Yes, having to be tethered to check log seems like a drawback. But vast majority of “information lookup” I need while programming comes through the net. The commit log is just one small part. Plus even when working on a somewhat busy project I did not check commits any more often than when I was actually checking stuff into the central repo in which case you need to be connected anyway. I will far more often need to look up documentation or source of a function that simply isn’t installed on my computer than I would need to look up what happened 3 months ago with the source I am working on.

        I am not necessarily holding up CVS as prime example of user-friendliness, but it is simple. I don’t remember having necessarily a long period of learning with CVS. It has a very simple model and it doesn’t try to do much magic. My main point on cvs is “don’t fix what ain’t broke.”

        If you just want to check history while offline, you could just mirror a CVS repository on your own machine. Just like with any information source you may need.

        Comment by jlebl — August 31, 2010 @ 10:09 pm

      • I agree with you about CVS being simple under the hood, and I like CVS for that. It makes CVS better than SVN to me. But Git also has logical simplicity under the hood, which is much less hackish than CVS.

        The funny thing is that when I first started with CVS, back when it was the only thing around, I only used it spasmodically, and I could never remember how to use it. I thought diff and patch were the way to go, and CVS was some convoluted, roundabout way to do the same thing.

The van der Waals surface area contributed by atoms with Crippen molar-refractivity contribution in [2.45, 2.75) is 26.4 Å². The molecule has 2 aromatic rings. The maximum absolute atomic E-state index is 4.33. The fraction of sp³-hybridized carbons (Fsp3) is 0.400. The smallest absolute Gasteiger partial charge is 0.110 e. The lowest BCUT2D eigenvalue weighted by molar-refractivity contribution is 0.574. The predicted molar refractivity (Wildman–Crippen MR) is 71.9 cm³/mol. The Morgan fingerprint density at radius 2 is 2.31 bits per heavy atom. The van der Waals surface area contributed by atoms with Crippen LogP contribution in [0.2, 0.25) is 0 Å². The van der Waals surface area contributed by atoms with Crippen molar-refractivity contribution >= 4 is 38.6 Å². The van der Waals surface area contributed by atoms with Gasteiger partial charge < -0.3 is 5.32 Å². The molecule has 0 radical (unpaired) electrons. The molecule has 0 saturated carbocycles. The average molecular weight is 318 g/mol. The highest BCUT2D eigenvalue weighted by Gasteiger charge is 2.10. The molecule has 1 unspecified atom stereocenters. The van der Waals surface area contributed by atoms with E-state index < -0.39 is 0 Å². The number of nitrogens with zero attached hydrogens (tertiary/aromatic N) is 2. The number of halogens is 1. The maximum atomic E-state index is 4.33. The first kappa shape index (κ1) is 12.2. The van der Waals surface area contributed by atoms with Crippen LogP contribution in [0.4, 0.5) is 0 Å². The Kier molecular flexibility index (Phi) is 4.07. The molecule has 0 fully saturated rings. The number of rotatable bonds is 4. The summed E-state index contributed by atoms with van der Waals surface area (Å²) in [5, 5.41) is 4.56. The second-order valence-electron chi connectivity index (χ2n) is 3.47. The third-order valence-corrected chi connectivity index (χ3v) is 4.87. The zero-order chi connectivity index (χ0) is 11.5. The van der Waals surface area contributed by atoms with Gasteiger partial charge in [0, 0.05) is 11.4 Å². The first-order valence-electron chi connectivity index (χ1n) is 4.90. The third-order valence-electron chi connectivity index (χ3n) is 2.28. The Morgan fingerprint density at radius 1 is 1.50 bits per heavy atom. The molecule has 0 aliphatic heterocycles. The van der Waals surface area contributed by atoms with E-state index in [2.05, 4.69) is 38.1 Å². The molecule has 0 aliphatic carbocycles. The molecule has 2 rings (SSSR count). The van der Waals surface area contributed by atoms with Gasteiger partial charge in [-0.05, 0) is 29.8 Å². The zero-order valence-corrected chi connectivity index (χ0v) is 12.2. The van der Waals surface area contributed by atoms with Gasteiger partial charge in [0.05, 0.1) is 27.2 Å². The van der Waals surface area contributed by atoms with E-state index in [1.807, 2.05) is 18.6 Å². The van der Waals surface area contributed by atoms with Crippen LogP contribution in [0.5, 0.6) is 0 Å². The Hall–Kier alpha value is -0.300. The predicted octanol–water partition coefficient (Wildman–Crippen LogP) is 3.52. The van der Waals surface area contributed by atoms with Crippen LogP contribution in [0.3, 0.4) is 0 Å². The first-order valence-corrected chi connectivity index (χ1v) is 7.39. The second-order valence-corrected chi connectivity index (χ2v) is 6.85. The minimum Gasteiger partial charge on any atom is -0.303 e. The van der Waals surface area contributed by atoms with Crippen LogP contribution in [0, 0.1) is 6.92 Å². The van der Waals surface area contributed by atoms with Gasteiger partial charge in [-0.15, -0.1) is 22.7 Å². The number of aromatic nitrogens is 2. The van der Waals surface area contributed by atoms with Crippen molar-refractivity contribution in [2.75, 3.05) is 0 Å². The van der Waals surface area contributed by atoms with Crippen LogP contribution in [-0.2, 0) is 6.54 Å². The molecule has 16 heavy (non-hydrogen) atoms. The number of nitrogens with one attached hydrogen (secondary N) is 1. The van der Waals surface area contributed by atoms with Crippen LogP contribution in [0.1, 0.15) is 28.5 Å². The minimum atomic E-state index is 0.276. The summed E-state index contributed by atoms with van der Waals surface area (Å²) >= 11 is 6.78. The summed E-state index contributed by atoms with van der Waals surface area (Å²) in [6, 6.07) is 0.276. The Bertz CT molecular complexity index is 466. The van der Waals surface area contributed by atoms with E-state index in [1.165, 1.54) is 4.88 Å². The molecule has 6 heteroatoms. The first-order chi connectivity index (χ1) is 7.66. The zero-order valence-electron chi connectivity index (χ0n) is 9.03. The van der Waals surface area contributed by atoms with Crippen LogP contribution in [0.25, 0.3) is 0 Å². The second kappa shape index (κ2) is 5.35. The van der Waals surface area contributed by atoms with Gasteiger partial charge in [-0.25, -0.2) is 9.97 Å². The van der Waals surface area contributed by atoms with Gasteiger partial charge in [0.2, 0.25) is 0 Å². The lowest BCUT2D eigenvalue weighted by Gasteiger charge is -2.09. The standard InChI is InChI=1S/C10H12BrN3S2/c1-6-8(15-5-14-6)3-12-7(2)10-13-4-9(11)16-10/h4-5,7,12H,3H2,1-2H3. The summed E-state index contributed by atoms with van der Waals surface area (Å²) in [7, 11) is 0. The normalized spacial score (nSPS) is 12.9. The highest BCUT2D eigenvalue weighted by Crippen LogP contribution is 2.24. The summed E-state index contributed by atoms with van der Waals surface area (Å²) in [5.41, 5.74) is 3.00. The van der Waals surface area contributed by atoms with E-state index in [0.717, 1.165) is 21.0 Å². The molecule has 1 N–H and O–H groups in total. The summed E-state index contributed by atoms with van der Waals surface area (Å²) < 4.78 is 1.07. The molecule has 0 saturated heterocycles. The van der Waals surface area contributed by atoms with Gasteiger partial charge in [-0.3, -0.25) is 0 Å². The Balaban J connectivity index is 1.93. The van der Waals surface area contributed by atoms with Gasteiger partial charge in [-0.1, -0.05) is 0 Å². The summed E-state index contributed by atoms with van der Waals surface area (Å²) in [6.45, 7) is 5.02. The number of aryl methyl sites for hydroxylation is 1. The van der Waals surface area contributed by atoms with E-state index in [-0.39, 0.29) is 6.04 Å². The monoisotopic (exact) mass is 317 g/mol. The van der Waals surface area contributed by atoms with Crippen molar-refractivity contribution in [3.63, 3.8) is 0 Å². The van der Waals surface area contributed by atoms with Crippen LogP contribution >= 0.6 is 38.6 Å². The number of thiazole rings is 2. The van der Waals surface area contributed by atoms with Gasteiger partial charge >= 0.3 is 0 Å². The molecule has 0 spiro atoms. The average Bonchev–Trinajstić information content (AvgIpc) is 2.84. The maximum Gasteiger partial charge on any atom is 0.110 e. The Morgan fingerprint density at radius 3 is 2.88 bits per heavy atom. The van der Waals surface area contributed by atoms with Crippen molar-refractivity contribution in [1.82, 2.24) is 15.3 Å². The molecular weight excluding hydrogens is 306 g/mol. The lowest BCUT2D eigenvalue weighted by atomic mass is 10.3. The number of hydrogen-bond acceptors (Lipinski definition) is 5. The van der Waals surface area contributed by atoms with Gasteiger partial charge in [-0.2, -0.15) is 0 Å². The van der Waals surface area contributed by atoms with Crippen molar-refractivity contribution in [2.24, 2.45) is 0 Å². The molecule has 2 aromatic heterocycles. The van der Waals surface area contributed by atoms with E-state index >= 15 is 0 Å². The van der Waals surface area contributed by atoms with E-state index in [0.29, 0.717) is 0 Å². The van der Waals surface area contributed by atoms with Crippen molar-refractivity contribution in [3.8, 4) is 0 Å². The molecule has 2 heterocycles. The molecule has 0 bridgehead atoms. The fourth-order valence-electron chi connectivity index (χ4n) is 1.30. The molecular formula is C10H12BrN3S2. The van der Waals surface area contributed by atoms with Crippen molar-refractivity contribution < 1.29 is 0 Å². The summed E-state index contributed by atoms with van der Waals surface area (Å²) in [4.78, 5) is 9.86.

It was only after I started using CVS every day that I realized how much better it was than using diff and patch and separate directories for multiple branches and versioning. And you can do some really nifty things with CVS once you understand the low level. I was using CVS everywhere.

        Git was similar to me… it wasn’t until I read “Git from the Bottom Up” that it started making sense, and I saw the Unix philosophy underneath. i.e. Unix says “everything is a file.” Git says “everything is a SHA1-summed blob.”

        I can understand the bother of having to learn how something works underneath before using it, but Unix is the same way. Unix (especially command line) is stupid and hard for people until they grok the concepts. Maybe it’s too much work to learn pipes, or shell scripting, and not everyone has to learn it. But those that do have a powerful tool under their belts.

        I actually find that understanding git simplifies the whole DVCS thing. Git just puts new names on things I do anyway, and it does all the SHA1 checking for me. On the Barry project, I can track (and I do track) multiple developers and check their work from the command line, without having to change my tree at all. I can push to 4 different git repos to make things easier for users, *and* push to CVS, for those that don’t want to bother with git. Of course, I had to script this, but at least it is possible.

        It’s gotten to the point now where I use git everywhere. Even projects that use CVS or SVN find themselves in a git repo on my local disk, and nobody has to know.

        I did an Intro to Git presentation at my local LUG recently. If you’re interested in the slides and examples, you can grab them with git itself. I don’t mean this as a shameless plug, but I find that the seeming complexity of git drives people away, which is unfortunate, since there are simple concepts waiting underneath, which make the whole thing easier to understand.

        I’ll put the URLs in a separate reply, so you can delete them easier if you don’t want them on your blog. I hesitate using other people’s blogs in a self-promoting way.

        Comment by Chris — August 31, 2010 @ 11:18 pm

      • You can grab the slides with:

        git clone

        And the video (kinda dark, nothing special) from here:

        Comment by Chris — August 31, 2010 @ 11:19 pm

      • Feel free to post the URLs here. I have no “agenda” against git. It just annoys me sometimes.

        Comment by jlebl — September 1, 2010 @ 12:26 am